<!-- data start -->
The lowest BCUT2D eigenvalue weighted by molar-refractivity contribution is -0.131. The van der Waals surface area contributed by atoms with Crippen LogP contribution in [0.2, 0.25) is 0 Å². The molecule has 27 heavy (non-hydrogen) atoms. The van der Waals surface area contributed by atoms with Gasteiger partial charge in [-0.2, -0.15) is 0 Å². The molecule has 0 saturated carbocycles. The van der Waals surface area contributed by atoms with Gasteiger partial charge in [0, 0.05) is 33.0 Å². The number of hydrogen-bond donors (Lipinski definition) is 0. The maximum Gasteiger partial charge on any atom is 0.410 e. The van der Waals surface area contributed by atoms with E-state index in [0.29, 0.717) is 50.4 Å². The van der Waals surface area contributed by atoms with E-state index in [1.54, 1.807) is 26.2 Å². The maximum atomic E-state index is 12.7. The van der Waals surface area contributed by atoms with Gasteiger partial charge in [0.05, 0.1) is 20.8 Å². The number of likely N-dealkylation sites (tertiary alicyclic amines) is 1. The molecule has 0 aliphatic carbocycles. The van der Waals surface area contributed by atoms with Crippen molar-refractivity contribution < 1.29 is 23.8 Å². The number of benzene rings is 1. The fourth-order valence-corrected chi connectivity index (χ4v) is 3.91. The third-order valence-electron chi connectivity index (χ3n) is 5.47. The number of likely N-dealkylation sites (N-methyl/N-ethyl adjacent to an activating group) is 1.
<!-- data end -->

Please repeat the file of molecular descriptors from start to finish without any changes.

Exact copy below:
The lowest BCUT2D eigenvalue weighted by molar-refractivity contribution is -0.131. The van der Waals surface area contributed by atoms with Crippen LogP contribution in [0.2, 0.25) is 0 Å². The molecule has 27 heavy (non-hydrogen) atoms. The van der Waals surface area contributed by atoms with Gasteiger partial charge in [-0.2, -0.15) is 0 Å². The molecule has 0 saturated carbocycles. The van der Waals surface area contributed by atoms with Gasteiger partial charge in [0, 0.05) is 33.0 Å². The number of hydrogen-bond donors (Lipinski definition) is 0. The maximum Gasteiger partial charge on any atom is 0.410 e. The van der Waals surface area contributed by atoms with E-state index in [0.29, 0.717) is 50.4 Å². The van der Waals surface area contributed by atoms with E-state index in [1.54, 1.807) is 26.2 Å². The maximum atomic E-state index is 12.7. The van der Waals surface area contributed by atoms with Gasteiger partial charge in [0.05, 0.1) is 20.8 Å². The number of likely N-dealkylation sites (tertiary alicyclic amines) is 1. The molecule has 0 aliphatic carbocycles. The van der Waals surface area contributed by atoms with Crippen molar-refractivity contribution < 1.29 is 23.8 Å². The number of benzene rings is 1. The fourth-order valence-corrected chi connectivity index (χ4v) is 3.91. The third-order valence-electron chi connectivity index (χ3n) is 5.47. The number of likely N-dealkylation sites (N-methyl/N-ethyl adjacent to an activating group) is 1.